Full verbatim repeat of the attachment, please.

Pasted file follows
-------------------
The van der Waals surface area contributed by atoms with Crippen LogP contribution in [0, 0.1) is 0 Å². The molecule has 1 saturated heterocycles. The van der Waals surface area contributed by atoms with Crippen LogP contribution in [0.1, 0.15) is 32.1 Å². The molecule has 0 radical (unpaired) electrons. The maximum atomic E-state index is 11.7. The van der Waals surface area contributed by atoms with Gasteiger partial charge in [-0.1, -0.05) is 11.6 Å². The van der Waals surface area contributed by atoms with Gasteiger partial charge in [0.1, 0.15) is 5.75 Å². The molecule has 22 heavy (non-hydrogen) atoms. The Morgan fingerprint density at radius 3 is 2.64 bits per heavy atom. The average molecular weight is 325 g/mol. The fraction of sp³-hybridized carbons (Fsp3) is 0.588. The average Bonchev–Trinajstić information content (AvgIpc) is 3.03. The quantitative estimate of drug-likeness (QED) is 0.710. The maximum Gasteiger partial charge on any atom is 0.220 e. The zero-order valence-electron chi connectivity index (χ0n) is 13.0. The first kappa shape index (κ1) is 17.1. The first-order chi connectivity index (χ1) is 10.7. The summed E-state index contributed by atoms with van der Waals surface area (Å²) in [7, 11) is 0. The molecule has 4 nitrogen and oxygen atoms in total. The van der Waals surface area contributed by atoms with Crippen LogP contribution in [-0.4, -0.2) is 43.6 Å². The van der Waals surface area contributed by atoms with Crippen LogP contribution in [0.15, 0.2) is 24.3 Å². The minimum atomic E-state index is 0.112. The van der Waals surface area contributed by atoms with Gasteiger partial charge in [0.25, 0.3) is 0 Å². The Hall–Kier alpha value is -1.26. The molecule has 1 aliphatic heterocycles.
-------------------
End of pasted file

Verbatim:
The van der Waals surface area contributed by atoms with Crippen LogP contribution in [0, 0.1) is 0 Å². The molecule has 1 saturated heterocycles. The van der Waals surface area contributed by atoms with Crippen LogP contribution in [0.1, 0.15) is 32.1 Å². The molecule has 0 radical (unpaired) electrons. The maximum atomic E-state index is 11.7. The van der Waals surface area contributed by atoms with Gasteiger partial charge in [-0.1, -0.05) is 11.6 Å². The van der Waals surface area contributed by atoms with Gasteiger partial charge in [0.1, 0.15) is 5.75 Å². The molecule has 22 heavy (non-hydrogen) atoms. The Morgan fingerprint density at radius 3 is 2.64 bits per heavy atom. The average molecular weight is 325 g/mol. The fraction of sp³-hybridized carbons (Fsp3) is 0.588. The average Bonchev–Trinajstić information content (AvgIpc) is 3.03. The quantitative estimate of drug-likeness (QED) is 0.710. The maximum Gasteiger partial charge on any atom is 0.220 e. The zero-order valence-electron chi connectivity index (χ0n) is 13.0. The first kappa shape index (κ1) is 17.1. The first-order chi connectivity index (χ1) is 10.7. The summed E-state index contributed by atoms with van der Waals surface area (Å²) in [7, 11) is 0. The molecule has 4 nitrogen and oxygen atoms in total. The van der Waals surface area contributed by atoms with Crippen LogP contribution in [-0.4, -0.2) is 43.6 Å². The van der Waals surface area contributed by atoms with Crippen LogP contribution in [0.15, 0.2) is 24.3 Å². The minimum atomic E-state index is 0.112. The van der Waals surface area contributed by atoms with Gasteiger partial charge in [0.25, 0.3) is 0 Å². The Hall–Kier alpha value is -1.26. The molecule has 1 aliphatic heterocycles.